Capcom loves anthologies. After coming up with collections featuring the company's greatest arcade hits, the beloved Mega Man titles, and even a chunk of Mega Man X's career, the time has come for a collection of one of the most beloved fighting game series of all time: Street Fighter Alpha. In the Sony PlayStation 2 title Street Fighter Alpha Anthology fans of the series can finally bring all three Alpha games home on a single disc along with some nifty extras. The collection includes Street Fighter Alpha, Street Fighter Alpha 2, the revised Street Fighter Alpha 2 Gold, Street Fighter Alpha 3, and Super Gem Fighters: Mini Mix as well as secret unlockable variations. This anthology is everything you remember about the Alpha series plus a little more.
I've never really been a fan of fighting games, but when this title landed at my doorstep I decided to give it a go. One week later I'm hooked on the set. The Alpha series expands on Street Fighter lore, attempting to bridge the storyline gap between the original Street Fighter arcade game and the many variations of Street Fighter II. The basic Street Fighter formula is in place throughout the series, as characters attempt to pound the tar out of one another in a variety of exotic locations for personal reasons. The first Alpha title is the simplest of the set and features the fewest playable characters in the series. Fan favorites such as Ryu and Ken are back for more fighting as are new & reintroduced characters such as Birdie (from Street Fighter) Rose (a new character), and Guy (crossing over from Capcom's other street beat-'em-up, Final Fight).
Moving along, Street Fighter Alpha 2 takes the framework of its predecessor and expands it, adding more characters (including the familiar Zangief, stretchy Dhalsim, and newcomer Sakura). The Gold revision (listed as a separate title on the game's overall menu) adds a few gameplay tweaks and audio revisions. Character animation appears more fluid than the original Alpha and characters continue to occasionally pause before a fight to briefly chat in order to move the story along. The series grows one more time into Street Fighter Alpha 3 which includes not only more new characters (Street Fighter II's Blanka, newcomer R. Mika, and Final Fight's Cody) but a new fighting system that allows players to exert greater control over various special moves, thereby allowing both amateur players and experienced fighters to execute powerful attacks. Alpha 3 feels much more complete than the other Alpha games for some reason, as if the series had been building to this game all along. However, it is also more comical and goofy than the other titles. Consider the numerous precocious schoolgirl fighters and the energetic announcer who proclaims such things as "You have fists of God!"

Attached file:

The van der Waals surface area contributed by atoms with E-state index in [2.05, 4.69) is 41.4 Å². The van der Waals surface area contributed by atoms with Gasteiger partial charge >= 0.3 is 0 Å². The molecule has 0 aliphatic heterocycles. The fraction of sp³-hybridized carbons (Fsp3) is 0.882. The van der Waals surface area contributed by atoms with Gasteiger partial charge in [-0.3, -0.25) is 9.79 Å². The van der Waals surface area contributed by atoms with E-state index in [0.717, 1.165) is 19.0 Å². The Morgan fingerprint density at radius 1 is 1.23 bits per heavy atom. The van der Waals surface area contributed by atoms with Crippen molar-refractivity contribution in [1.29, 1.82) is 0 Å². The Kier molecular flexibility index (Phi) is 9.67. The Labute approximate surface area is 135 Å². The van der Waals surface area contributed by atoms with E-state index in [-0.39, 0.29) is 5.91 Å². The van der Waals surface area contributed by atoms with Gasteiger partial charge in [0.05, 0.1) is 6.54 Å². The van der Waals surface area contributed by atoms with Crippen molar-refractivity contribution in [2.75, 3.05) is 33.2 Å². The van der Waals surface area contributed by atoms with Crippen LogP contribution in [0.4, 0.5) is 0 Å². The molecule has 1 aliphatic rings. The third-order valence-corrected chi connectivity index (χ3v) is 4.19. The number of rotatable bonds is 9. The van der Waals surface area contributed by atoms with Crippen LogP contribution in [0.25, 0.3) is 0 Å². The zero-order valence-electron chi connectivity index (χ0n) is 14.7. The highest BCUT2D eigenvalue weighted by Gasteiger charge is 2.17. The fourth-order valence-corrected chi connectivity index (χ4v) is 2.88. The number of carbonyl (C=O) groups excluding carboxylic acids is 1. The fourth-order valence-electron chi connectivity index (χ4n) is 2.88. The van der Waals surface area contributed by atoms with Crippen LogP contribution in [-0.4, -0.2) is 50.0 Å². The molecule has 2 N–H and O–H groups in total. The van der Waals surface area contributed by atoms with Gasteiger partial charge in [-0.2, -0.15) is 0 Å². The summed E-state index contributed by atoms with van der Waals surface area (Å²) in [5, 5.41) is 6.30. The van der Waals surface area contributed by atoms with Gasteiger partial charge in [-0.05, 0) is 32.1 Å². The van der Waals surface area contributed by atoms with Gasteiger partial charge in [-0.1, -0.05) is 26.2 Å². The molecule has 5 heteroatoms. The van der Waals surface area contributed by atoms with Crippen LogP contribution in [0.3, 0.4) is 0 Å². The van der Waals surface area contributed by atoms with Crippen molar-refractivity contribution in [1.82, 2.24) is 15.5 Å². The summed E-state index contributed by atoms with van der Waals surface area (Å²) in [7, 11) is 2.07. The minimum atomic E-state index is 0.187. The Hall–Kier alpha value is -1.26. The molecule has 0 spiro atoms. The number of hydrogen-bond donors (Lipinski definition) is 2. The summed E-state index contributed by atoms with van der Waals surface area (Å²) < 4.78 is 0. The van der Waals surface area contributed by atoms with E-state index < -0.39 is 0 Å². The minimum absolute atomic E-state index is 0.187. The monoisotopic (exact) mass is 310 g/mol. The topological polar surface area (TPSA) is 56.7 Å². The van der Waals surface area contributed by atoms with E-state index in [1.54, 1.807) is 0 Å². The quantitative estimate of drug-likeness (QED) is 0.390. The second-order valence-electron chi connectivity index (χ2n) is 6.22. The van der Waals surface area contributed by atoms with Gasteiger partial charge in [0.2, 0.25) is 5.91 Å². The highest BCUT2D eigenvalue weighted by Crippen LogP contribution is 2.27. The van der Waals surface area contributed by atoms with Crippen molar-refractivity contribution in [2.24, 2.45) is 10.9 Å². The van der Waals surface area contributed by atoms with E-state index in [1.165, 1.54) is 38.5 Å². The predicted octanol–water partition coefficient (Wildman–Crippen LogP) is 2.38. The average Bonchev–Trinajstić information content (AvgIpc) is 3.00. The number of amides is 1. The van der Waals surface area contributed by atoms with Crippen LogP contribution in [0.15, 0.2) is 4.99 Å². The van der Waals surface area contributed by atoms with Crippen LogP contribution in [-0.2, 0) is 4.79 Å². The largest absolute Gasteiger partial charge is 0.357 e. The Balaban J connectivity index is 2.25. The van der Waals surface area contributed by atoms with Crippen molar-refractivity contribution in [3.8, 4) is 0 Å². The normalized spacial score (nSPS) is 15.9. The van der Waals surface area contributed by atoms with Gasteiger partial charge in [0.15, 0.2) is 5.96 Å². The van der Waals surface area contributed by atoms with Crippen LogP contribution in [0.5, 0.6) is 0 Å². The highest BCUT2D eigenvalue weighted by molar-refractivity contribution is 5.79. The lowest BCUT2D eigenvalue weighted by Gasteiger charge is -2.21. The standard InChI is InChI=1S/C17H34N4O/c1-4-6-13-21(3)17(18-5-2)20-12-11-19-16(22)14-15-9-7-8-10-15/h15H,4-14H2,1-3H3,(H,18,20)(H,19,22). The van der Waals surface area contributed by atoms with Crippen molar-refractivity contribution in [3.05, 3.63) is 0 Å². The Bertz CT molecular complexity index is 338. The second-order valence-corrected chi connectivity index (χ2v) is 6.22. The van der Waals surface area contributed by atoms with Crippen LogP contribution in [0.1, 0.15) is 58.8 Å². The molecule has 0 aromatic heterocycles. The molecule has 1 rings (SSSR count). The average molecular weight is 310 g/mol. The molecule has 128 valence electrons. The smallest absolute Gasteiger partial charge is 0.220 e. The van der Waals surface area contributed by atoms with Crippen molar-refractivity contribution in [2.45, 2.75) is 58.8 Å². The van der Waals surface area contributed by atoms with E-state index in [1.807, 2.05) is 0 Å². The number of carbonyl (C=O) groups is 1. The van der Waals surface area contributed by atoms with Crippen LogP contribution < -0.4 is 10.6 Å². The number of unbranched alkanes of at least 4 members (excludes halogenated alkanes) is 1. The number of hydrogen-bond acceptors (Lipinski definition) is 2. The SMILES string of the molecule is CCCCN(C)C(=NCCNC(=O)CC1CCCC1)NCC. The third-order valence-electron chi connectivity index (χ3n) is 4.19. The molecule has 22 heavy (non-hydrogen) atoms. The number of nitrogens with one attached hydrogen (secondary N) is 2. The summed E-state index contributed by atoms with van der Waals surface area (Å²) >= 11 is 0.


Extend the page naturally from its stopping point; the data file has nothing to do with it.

Rounding out the set is the playful Super Gem Fighters: Mini Mix (known as Pocket Fighter in Japan). Gem Fighters recasts classic Street Fighter characters as cute anime characters, arms them with whimsical attacks, and includes a gem collection dynamic that allows characters to grow in power. A few other Capcom characters are thrown into the mix including Darkstalkers favorites Morrigan and Felicia. To be honest, Gem Fighters is the weakest game in the anthology. The style and tone of the game vary significantly from the Alpha games and while the game has its fans, it seems to be an odd inclusion in this collection.
There are a number of gameplay options available on each game in the collection. The standard Arcade mode allows a single player to fight his or her way through a number of CPU-controller characters, while Versus mode pits two players against each other. Fire up the Dramatic Battle mode for a 2-on-1 match, while Survival mode pits one character against all of the others without a break or a complete life meter refill. A Training mode allows players to test special moves and combos without the inconvenience of a ticking clock or a draining health meter. An extensive set of options allows for tweaks to each game (such as difficulty, turbo speed, and even color settings), but changes to these settings do not stick unless they are saved to the PS2's memory card. Fortunately there is an auto-save option, but it must be enabled manually. Finally, players with a PS2 hard drive have the option of copying the anthology to disk for quicker play.
I've enjoyed my time with Street Fighter Alpha Anthology and predict it will become a mainstay title in my PS2 library. If the anthology can sway a person like myself who doesn't commonly enjoy fighting games, then it must be a keeper. Consider it recommended to die-hard fans and newcomers alike.